“I felt depressed that I just felt like I was failing at it,” the comedian, 38, told Seth Meyers during the 92Y virtual talk on Tuesday, August 25. “That was the hardest part. And I didn’t quite know how to not feel that way or how to get out of that feeling.”
He added that it was hard facing criticism, but he would read comments online in an effort to improve his performance. However, some of the feedback wasn’t constructive.
“Sometimes I would be reading things because I wanted to learn,” Jost recalled. “I wanted to get feedback in order to figure out how to be better, but then some of it’s constructive, but most isn’t. Most is just personal attacks about either the way you look or sound. Then you get more in your head.”
Jost started his Saturday Night Live career as a writer in 2005. He and Michael Che replaced Meyers, 46, on Weekend Update in 2014. The New York native said that he thought he understood the challenges of working on the show but realized cohosting Weekend Update was a different ball game.
“I had felt successful at our show as a writer up until that point,” Jost said. “You’re constantly humbled and beaten down about certain things, but I felt like I knew the lay of the land.”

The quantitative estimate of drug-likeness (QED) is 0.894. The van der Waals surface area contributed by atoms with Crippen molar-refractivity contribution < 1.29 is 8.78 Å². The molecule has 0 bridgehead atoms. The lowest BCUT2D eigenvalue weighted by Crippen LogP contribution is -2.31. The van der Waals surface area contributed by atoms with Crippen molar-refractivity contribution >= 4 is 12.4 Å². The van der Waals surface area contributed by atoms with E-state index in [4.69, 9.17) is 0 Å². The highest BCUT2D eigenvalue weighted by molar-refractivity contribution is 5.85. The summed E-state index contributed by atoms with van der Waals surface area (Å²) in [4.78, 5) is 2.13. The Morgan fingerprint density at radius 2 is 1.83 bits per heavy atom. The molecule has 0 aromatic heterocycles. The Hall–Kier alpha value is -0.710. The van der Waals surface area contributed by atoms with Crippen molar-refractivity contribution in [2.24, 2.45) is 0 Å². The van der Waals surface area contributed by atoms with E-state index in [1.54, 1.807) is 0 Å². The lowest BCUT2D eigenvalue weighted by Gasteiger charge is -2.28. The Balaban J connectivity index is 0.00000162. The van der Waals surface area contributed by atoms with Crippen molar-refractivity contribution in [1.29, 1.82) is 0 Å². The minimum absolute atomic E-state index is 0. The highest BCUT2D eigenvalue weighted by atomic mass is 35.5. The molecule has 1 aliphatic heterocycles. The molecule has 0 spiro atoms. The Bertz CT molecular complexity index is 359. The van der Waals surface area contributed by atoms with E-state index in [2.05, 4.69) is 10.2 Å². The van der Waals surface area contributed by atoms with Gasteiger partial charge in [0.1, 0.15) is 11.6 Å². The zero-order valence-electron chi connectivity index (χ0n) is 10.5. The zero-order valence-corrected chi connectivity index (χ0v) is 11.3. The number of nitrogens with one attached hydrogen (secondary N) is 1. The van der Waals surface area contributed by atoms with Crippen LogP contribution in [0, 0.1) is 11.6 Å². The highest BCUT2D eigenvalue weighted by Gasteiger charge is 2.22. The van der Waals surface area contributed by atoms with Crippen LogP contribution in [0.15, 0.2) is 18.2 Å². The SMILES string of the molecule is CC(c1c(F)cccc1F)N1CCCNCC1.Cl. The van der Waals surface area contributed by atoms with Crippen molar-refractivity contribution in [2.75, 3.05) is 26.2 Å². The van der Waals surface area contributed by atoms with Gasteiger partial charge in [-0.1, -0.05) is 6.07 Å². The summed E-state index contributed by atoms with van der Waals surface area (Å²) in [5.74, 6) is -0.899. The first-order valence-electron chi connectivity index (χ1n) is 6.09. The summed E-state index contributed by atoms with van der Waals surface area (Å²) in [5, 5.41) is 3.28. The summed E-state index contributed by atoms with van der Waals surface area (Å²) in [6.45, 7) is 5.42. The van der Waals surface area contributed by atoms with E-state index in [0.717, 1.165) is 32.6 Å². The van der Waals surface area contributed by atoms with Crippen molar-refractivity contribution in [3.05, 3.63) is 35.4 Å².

The How to Be Single star explained that he didn’t have the “feel or rhythm” working on Weekend Update that he had as a writer. “I lost that all and didn’t have the confidence doing it. And it really threw me for a while,” he said.
Ultimately, Jost said that he feels “lucky” that he was able to do the segment and received a crash course in comedy.
“It’s hard and there’s no way of getting better at it other than doing it more,” he said. “There’s no other place you can go to practice doing a live Weekend Update. There’s nothing like it.”
As Jost has settled into a routine on Saturday Night Live, he’s also reached a stable place in his relationship with his fiancée, Scarlett Johansson, whom he proposed to in May 2019. He told Howard Stern in July that he used to be concerned about how his personal life would affect his career.
“I worried about my identity with it and also with comedy,” he explained. “You work in comedy, so, I was always worried about anything that felt non-comedy or took me out of the world of comedy.”
He added, “You have to keep your own identity and do your own thing.”
With reporting by Lexi Ciccone